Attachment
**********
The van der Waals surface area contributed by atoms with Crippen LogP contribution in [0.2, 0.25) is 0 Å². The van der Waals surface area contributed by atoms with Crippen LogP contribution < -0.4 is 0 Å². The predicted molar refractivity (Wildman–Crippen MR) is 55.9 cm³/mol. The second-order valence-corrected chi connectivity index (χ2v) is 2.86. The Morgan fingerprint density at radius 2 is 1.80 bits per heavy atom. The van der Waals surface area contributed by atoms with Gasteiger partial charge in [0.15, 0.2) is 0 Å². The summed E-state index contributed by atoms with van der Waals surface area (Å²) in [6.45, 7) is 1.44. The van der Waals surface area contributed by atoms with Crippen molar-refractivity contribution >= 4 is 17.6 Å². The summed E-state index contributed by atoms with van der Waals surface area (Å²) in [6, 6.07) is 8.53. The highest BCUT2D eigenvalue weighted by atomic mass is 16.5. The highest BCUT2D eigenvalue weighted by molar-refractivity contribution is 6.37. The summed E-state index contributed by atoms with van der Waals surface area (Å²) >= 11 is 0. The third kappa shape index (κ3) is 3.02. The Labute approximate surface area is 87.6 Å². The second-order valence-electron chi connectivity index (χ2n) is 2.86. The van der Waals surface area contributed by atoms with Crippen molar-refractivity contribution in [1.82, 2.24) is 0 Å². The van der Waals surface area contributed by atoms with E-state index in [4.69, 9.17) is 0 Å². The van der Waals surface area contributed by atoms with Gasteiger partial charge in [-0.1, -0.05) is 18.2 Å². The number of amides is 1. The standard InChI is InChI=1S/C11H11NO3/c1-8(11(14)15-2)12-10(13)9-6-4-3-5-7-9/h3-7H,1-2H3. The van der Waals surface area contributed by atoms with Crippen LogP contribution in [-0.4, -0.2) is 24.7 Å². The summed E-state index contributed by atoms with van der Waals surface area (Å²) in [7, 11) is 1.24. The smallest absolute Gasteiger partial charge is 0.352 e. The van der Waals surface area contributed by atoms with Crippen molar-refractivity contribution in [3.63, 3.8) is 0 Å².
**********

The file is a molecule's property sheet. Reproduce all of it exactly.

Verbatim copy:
The van der Waals surface area contributed by atoms with Crippen LogP contribution in [0.2, 0.25) is 0 Å². The van der Waals surface area contributed by atoms with Crippen LogP contribution < -0.4 is 0 Å². The predicted molar refractivity (Wildman–Crippen MR) is 55.9 cm³/mol. The second-order valence-corrected chi connectivity index (χ2v) is 2.86. The Morgan fingerprint density at radius 2 is 1.80 bits per heavy atom. The van der Waals surface area contributed by atoms with Gasteiger partial charge in [0.15, 0.2) is 0 Å². The summed E-state index contributed by atoms with van der Waals surface area (Å²) in [6.45, 7) is 1.44. The van der Waals surface area contributed by atoms with Crippen molar-refractivity contribution >= 4 is 17.6 Å². The summed E-state index contributed by atoms with van der Waals surface area (Å²) in [6, 6.07) is 8.53. The highest BCUT2D eigenvalue weighted by atomic mass is 16.5. The highest BCUT2D eigenvalue weighted by molar-refractivity contribution is 6.37. The summed E-state index contributed by atoms with van der Waals surface area (Å²) >= 11 is 0. The third kappa shape index (κ3) is 3.02. The Labute approximate surface area is 87.6 Å². The second-order valence-electron chi connectivity index (χ2n) is 2.86. The van der Waals surface area contributed by atoms with Crippen molar-refractivity contribution in [1.82, 2.24) is 0 Å². The van der Waals surface area contributed by atoms with E-state index in [4.69, 9.17) is 0 Å². The van der Waals surface area contributed by atoms with Gasteiger partial charge in [-0.1, -0.05) is 18.2 Å². The number of amides is 1. The standard InChI is InChI=1S/C11H11NO3/c1-8(11(14)15-2)12-10(13)9-6-4-3-5-7-9/h3-7H,1-2H3. The van der Waals surface area contributed by atoms with Crippen LogP contribution in [-0.4, -0.2) is 24.7 Å². The summed E-state index contributed by atoms with van der Waals surface area (Å²) in [7, 11) is 1.24. The smallest absolute Gasteiger partial charge is 0.352 e. The van der Waals surface area contributed by atoms with Crippen molar-refractivity contribution in [3.63, 3.8) is 0 Å².